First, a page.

Pin It
Mary J Blige
Mary J BligeCourtesy of Jamil GS

Photographing hip hop before it went pop with Jamil GS

The New York photographer lensed the 90s scene, capturing everyone from A Tribe Called Quest and D’Angelo to Mary J Blige and Usher. Here, he takes us on a tour through his archive

As the son of jazz saxophonist Sahib Shihab, who played with no less than John Coltrane, Quincy Jones, and Thelonious Monk, the connection between visual art and music was imprinted upon photographer Jamil GS as a child, while playing his father’s records and studying album covers in his hometown of Copenhagen.

“I believe input determines output,” he says. “I grew up in a very creative environment. My mother was talented at drawing and her mother was a famous illustrator working for fashion magazines and catalogues. There was a big American expat community in Copenhagen, and I was surrounded by musicians, artists, painters, poets, journalists, writers, directors, both American and Danish.”

Jamil GS got into hip hop in the 1980s at the age of 13 when he was a certified B-Boy, dancing in the clubs and bombing trains as a graffiti writer. “My dad started teaching me to play the saxophone,” he remembers. “He told me, ‘If you really want to do this and become good at it you have to practice six hours a day.’ As a teenager, I was out running the streets so I was like, I don’t know about that. I really wanted to be a professional graffiti artist, to be the next LEE or FUTURA.’”

After members of his crew got busted Jamil GS changed course, channeling his creative energy into photography, using the camera his father had given him at the age of 16. “For me, the connection with visuals and music is very close. When I hear the music, I see pictures,” he says. “I felt like photography hadn’t been explored that much by my generation. When something would come out in magazines or album art, there was a disconnect for me. I was like, this is not the experience I am having listening to this music. The music was so advanced and sophisticated: the production, compositions, poetry, slang. I wanted to make visuals that represented that.”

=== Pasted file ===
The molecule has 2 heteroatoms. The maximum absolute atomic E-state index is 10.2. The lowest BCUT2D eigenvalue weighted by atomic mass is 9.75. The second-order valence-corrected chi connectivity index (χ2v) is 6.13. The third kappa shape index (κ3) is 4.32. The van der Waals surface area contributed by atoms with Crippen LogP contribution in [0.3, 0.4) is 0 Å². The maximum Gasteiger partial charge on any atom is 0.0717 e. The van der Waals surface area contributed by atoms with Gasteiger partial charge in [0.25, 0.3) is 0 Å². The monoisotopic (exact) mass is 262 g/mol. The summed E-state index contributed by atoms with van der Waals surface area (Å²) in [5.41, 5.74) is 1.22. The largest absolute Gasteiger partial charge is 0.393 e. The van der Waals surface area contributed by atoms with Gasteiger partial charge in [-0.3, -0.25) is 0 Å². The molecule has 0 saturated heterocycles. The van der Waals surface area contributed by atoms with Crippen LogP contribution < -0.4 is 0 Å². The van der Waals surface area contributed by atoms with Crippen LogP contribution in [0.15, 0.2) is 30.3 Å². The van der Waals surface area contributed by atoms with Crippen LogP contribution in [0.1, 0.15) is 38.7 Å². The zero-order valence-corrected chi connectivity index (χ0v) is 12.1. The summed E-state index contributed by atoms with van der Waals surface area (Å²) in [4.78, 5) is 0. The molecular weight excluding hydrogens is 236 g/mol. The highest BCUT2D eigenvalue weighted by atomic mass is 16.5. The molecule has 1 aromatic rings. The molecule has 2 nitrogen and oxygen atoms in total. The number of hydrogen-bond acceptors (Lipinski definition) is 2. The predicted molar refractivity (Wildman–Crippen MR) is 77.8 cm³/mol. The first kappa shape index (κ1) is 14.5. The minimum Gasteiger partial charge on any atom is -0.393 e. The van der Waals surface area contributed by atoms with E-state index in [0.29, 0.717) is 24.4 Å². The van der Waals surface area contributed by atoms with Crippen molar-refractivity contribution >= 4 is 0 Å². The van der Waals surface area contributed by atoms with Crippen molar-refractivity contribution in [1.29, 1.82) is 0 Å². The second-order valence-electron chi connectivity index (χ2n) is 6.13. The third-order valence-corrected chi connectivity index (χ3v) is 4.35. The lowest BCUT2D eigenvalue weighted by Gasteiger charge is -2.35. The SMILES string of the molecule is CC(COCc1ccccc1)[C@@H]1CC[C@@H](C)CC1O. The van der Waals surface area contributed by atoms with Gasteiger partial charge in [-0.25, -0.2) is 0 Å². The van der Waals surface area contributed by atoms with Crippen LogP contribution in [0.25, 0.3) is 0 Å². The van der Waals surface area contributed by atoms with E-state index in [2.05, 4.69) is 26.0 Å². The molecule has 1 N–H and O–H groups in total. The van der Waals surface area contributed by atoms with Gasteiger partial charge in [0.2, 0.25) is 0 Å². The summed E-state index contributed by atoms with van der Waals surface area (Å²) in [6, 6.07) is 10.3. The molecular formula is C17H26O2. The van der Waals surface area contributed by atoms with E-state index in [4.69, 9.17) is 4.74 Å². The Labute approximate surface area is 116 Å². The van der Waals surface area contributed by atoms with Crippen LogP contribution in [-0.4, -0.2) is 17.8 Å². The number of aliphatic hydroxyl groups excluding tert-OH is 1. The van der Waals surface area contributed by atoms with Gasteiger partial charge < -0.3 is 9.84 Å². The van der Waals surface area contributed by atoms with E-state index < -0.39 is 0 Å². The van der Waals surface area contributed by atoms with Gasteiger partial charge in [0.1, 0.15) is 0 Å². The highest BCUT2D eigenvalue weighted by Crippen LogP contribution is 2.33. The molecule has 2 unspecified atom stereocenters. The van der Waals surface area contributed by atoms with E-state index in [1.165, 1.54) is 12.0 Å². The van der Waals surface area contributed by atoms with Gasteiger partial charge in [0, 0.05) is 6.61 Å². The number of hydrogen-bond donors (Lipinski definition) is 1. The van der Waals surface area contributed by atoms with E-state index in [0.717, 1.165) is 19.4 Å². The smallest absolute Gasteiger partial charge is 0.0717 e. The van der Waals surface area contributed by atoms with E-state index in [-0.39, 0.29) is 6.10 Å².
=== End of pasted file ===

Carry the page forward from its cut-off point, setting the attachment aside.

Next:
When Jamil GS was 18, his father died and everything changed once again. “Once he passed away I felt like somehow I had to fill a void he had left behind in New York,” he says. After moving to New York in 1990, Jamil GS quickly got in with the still underground hip hop scene, helping to advance the style known as “ghetto fabulous” with his first pictorial the September 1994 issue of i-D, then under the leadership of Edward Enninful.

“New York was the Mecca,” he says. “Going out almost every single night, hearing live acts like Gang Starr and Boogie Down Productions or jams in Tompkins Square Park every Sunday afternoon – it was heaven for me.” In conjunction with the recent launch of The Dope Hip Hop Shop, which offers merchandise featuring his iconic shots, Jamil GS takes us on a tour through his archive of 90s hip hop before it went pop.